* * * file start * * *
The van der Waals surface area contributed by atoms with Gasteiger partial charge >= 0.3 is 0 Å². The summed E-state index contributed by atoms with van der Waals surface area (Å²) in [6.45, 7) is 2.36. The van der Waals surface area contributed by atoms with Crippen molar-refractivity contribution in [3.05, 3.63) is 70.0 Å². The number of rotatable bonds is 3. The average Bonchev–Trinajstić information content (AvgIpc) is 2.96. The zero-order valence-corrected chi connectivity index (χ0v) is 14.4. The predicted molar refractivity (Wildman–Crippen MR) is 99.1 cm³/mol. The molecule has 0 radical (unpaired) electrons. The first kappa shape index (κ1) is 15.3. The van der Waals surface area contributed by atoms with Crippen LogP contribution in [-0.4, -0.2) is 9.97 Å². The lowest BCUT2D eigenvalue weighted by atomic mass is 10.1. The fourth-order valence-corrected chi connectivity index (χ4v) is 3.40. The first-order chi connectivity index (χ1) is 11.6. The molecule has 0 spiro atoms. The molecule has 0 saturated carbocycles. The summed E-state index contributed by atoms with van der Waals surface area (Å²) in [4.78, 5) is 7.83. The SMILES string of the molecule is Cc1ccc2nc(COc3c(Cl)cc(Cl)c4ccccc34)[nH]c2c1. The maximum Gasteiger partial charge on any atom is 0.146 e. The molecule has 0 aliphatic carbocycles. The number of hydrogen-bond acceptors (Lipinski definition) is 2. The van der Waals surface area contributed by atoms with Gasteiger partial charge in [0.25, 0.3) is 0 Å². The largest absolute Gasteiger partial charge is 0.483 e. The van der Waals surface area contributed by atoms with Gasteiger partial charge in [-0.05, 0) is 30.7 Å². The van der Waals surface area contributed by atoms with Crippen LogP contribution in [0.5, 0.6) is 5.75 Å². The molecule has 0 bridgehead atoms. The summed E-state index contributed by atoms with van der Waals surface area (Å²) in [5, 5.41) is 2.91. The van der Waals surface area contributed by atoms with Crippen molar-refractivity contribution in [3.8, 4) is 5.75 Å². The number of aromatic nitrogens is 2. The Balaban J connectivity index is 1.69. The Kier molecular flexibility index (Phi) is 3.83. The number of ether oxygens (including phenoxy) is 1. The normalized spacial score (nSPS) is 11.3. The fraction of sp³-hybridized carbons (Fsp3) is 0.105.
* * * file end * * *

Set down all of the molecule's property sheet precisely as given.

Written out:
The van der Waals surface area contributed by atoms with Gasteiger partial charge >= 0.3 is 0 Å². The summed E-state index contributed by atoms with van der Waals surface area (Å²) in [6.45, 7) is 2.36. The van der Waals surface area contributed by atoms with Crippen molar-refractivity contribution in [3.05, 3.63) is 70.0 Å². The number of rotatable bonds is 3. The average Bonchev–Trinajstić information content (AvgIpc) is 2.96. The zero-order valence-corrected chi connectivity index (χ0v) is 14.4. The predicted molar refractivity (Wildman–Crippen MR) is 99.1 cm³/mol. The molecule has 0 radical (unpaired) electrons. The first kappa shape index (κ1) is 15.3. The van der Waals surface area contributed by atoms with Crippen LogP contribution in [-0.4, -0.2) is 9.97 Å². The lowest BCUT2D eigenvalue weighted by atomic mass is 10.1. The fourth-order valence-corrected chi connectivity index (χ4v) is 3.40. The first-order chi connectivity index (χ1) is 11.6. The molecule has 0 spiro atoms. The molecule has 0 saturated carbocycles. The summed E-state index contributed by atoms with van der Waals surface area (Å²) in [4.78, 5) is 7.83. The SMILES string of the molecule is Cc1ccc2nc(COc3c(Cl)cc(Cl)c4ccccc34)[nH]c2c1. The maximum Gasteiger partial charge on any atom is 0.146 e. The molecule has 0 aliphatic carbocycles. The number of hydrogen-bond acceptors (Lipinski definition) is 2. The van der Waals surface area contributed by atoms with Gasteiger partial charge in [0.25, 0.3) is 0 Å². The largest absolute Gasteiger partial charge is 0.483 e. The van der Waals surface area contributed by atoms with Gasteiger partial charge in [-0.05, 0) is 30.7 Å². The van der Waals surface area contributed by atoms with Crippen LogP contribution in [0.5, 0.6) is 5.75 Å². The molecule has 0 bridgehead atoms. The summed E-state index contributed by atoms with van der Waals surface area (Å²) in [5, 5.41) is 2.91. The van der Waals surface area contributed by atoms with Crippen molar-refractivity contribution in [3.8, 4) is 5.75 Å². The number of aromatic nitrogens is 2. The Balaban J connectivity index is 1.69. The Kier molecular flexibility index (Phi) is 3.83. The number of ether oxygens (including phenoxy) is 1. The normalized spacial score (nSPS) is 11.3. The fraction of sp³-hybridized carbons (Fsp3) is 0.105.